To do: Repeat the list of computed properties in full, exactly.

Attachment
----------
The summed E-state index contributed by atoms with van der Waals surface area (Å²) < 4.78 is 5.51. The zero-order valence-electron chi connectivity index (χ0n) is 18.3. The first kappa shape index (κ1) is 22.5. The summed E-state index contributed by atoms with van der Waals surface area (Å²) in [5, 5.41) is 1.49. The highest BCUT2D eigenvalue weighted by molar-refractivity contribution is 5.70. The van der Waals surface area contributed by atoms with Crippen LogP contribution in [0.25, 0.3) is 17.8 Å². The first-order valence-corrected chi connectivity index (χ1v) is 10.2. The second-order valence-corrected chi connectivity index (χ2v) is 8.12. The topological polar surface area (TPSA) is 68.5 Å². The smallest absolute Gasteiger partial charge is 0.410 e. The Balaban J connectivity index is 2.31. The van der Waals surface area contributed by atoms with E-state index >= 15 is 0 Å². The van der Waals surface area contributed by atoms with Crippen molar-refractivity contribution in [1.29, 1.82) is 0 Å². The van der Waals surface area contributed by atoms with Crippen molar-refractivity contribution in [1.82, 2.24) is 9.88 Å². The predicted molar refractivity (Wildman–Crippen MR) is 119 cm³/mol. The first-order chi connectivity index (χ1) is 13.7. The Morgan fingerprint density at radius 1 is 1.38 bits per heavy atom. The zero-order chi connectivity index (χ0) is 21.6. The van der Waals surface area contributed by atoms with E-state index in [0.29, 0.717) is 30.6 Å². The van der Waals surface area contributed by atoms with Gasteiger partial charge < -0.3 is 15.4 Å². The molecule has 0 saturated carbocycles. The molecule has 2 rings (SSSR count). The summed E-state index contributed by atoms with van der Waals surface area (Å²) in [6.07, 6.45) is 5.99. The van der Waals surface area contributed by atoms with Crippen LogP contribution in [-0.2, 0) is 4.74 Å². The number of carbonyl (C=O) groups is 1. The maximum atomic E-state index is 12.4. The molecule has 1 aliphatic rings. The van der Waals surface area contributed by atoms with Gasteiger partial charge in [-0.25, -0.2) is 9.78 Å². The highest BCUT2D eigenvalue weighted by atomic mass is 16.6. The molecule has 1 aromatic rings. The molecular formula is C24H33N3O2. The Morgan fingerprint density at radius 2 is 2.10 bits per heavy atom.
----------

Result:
The summed E-state index contributed by atoms with van der Waals surface area (Å²) < 4.78 is 5.51. The zero-order valence-electron chi connectivity index (χ0n) is 18.3. The first kappa shape index (κ1) is 22.5. The summed E-state index contributed by atoms with van der Waals surface area (Å²) in [5, 5.41) is 1.49. The highest BCUT2D eigenvalue weighted by molar-refractivity contribution is 5.70. The van der Waals surface area contributed by atoms with Crippen LogP contribution in [0.25, 0.3) is 17.8 Å². The first-order valence-corrected chi connectivity index (χ1v) is 10.2. The second-order valence-corrected chi connectivity index (χ2v) is 8.12. The topological polar surface area (TPSA) is 68.5 Å². The smallest absolute Gasteiger partial charge is 0.410 e. The Balaban J connectivity index is 2.31. The van der Waals surface area contributed by atoms with E-state index >= 15 is 0 Å². The van der Waals surface area contributed by atoms with Crippen molar-refractivity contribution in [1.29, 1.82) is 0 Å². The van der Waals surface area contributed by atoms with Crippen molar-refractivity contribution in [1.82, 2.24) is 9.88 Å². The predicted molar refractivity (Wildman–Crippen MR) is 119 cm³/mol. The first-order chi connectivity index (χ1) is 13.7. The Morgan fingerprint density at radius 1 is 1.38 bits per heavy atom. The zero-order chi connectivity index (χ0) is 21.6. The van der Waals surface area contributed by atoms with E-state index in [0.29, 0.717) is 30.6 Å². The van der Waals surface area contributed by atoms with Gasteiger partial charge < -0.3 is 15.4 Å². The molecule has 0 saturated carbocycles. The molecule has 2 rings (SSSR count). The summed E-state index contributed by atoms with van der Waals surface area (Å²) in [6.07, 6.45) is 5.99. The van der Waals surface area contributed by atoms with Crippen LogP contribution in [-0.2, 0) is 4.74 Å². The number of carbonyl (C=O) groups is 1. The maximum atomic E-state index is 12.4. The molecule has 1 aliphatic rings. The van der Waals surface area contributed by atoms with Gasteiger partial charge in [-0.25, -0.2) is 9.78 Å². The highest BCUT2D eigenvalue weighted by atomic mass is 16.6. The molecule has 1 aromatic rings. The molecular formula is C24H33N3O2. The Morgan fingerprint density at radius 2 is 2.10 bits per heavy atom.